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Sick and Tired

Paul Rousseau

“You told me you’re tired–tired of all the transfusions, and tired of being sick. Do you want to stop all the transfusions, Nancy?” I asked the woman lying in the hospital bed.

She was silent. Her husband of nineteen years, sitting nearby, was silent as well.

“What are you thinking, Nancy, can you tell me?” I asked.

Nancy, forty-eight, was suffering from chronic muscle inflammation, severe lung disease, pneumonia and–most severely–from terminal myelodysplastic syndrome (MDS), a blood and bone-marrow disease for which she had to receive transfusions of platelets and red blood cells every other day. 

Fed up with the transfusions, she’d asked to speak with the hospital’s palliative-care doctor–me–for help in rummaging through her various treatment options. In fact, these were limited to two: to continue the transfusions, or to stop. 

But without the transfusions, Nancy would likely die within a few days. 

I was finding it extremely difficult to counsel her. For one thing, she looked so alert and vibrant–not nearly as sick as she really was. The only overt evidence of disease was the bruising on her arms and the constant bubbling of the oxygen tank hooked up to her nasal cannula. 

She looked so healthy, I found it hard to accept the brutal facts: a white blood cell count of 0.34 and a platelet count of 7,000 (both about one-twentieth of the norm); the horrific scarring on her chest x-ray. 

But there was no denying that these harsh truths were forcing her to consider letting go of life.

The only obstacle to this course of action was Nancy’s ten-year-old daughter, Rebecca. Nancy was tired–but was she tired enough to say goodbye to Rebecca forever?

Staring straight ahead, Nancy spoke again. 

“I feel like I’m not a good mother,” she said. “Rebecca never knows, when she comes home from school every day, if I’ll be home or in the hospital.”

Tears welled up; Nancy wiped her eyes.

“I’ve been sick since Rebecca was one. She’s never known me when I wasn’t sick, and it hasn’t been fair to her. It hurts. I can’t go to school functions like other mothers. She needs a mother who’s not sick.”

Nancy was right, I reflected–it wasn’t fair. She’d shouldered far more than her share of sickness. But now, sitting in the darkened hospital room, she was holding onto the last vestiges of tomorrow…of life. 

Mother’s Day was less than a week away.

This was the hardest consult I had ever done. As a parent myself, I felt my heart crying out for Nancy, for her disease to suddenly disappear, for things to be all right. 

But I knew that things would not be all right, and that she was staring death straight in the eye. 

As I sat there, wrestling with my own sadness, I felt something change. 

Suddenly this was no longer a consult–it was simply one parent witnessing and attending to another parent’s suffering and terror.

There were no words I could say that would make everything better or ease Nancy’s overwhelming grief. But I wanted her to know, in a way that went beyond our doctor-patient relationship, what a wonderful mother she was, and that I understood her anguish.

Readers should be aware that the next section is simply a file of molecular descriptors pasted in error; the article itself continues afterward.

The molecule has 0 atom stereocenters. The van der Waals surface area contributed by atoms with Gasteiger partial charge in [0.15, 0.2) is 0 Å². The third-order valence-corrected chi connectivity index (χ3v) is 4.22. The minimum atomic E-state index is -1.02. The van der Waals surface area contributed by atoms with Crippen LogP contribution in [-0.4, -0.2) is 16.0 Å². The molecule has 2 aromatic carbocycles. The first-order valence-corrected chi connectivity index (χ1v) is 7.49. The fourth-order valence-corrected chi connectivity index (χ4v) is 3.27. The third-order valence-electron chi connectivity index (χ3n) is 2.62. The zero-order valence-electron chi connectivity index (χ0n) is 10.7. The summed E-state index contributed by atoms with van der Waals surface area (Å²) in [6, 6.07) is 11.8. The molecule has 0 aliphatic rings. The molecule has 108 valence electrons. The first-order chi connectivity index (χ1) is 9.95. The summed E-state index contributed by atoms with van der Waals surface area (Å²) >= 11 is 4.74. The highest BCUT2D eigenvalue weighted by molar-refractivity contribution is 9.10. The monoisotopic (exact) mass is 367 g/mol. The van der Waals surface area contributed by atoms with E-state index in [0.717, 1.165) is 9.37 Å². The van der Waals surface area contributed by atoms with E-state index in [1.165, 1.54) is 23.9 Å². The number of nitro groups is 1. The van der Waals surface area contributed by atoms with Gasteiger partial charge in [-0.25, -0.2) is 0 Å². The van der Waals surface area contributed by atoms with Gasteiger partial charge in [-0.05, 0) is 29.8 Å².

Hesitantly, searching for each word, I began, “Rebecca is so fortunate to have you as her mother…You love her so much and have instilled her with an appreciation of life that others will never know or understand. She will always remember you, and you will always be her mother, the best mother any child could have. Believe me, to her, there is no better mother than you, and she loves you very much.” Halting though they were, the words felt right.

We talked for an hour or more without coming to a conclusion. At the session’s end, I told Nancy, “You and your husband think about what we’ve discussed, talk it over, and I’ll stop by tomorrow. These are hard decisions, very hard decisions, so take your time, there’s no urgency. If you have any questions, please call me at any time.” 

Leaving the room, I silently hoped that Nancy would choose to continue the transfusions–to be a presence in her daughter’s life, to breathe the air of life for one more day. But I felt inadequate and disheartened, unsure that I’d been able to persuade her that continuing to struggle was worth it. 

Nancy haunted me the whole evening and into my sleep. As a palliative doctor, I’d seen so many deaths–sudden, traumatic deaths, long, drawn-out deaths, mothers and fathers saying goodbye to young children, grandparents saying goodbye to grandchildren. But something about Nancy affected me profoundly.

Perhaps it was the death of my own parents when I was quite young, or the death of my wife, leaving me with two daughters. Maybe it was both.

I stepped into Nancy’s room the next day feeling anxious and afraid. 

“Dr. Rousseau,” she said, “I want the transfusions.” 

She went on, “I just have to have them. I’m okay with home hospice, and even inpatient hospice when the time comes. But right now, I just can’t stop.” 

It was clear that Nancy felt she couldn’t leave Rebecca–not now, not next week, and especially not right before Mother’s Day.

I smiled.

I knew that we’d need to return to this discussion, if not within the next few days certainly within a few weeks. 

But for now, for me, for all of us, tomorrow looked a whole lot better.

About the author:

A hospice and palliative medicine physician for the past thirty years, Paul Rousseau has had some 350 pieces published inPulse–voices from the heart of medicineAnnals of Internal MedicineJAMABlood and Thunder and elsewhere. “I’ve been writing my whole life, but I have used writing as therapy ever since the death of my wife. I enjoy writing about the patients and families who allow me the honor of entering their lives at such a frightening and vulnerable time.”

Story editor:

Diane Guernsey


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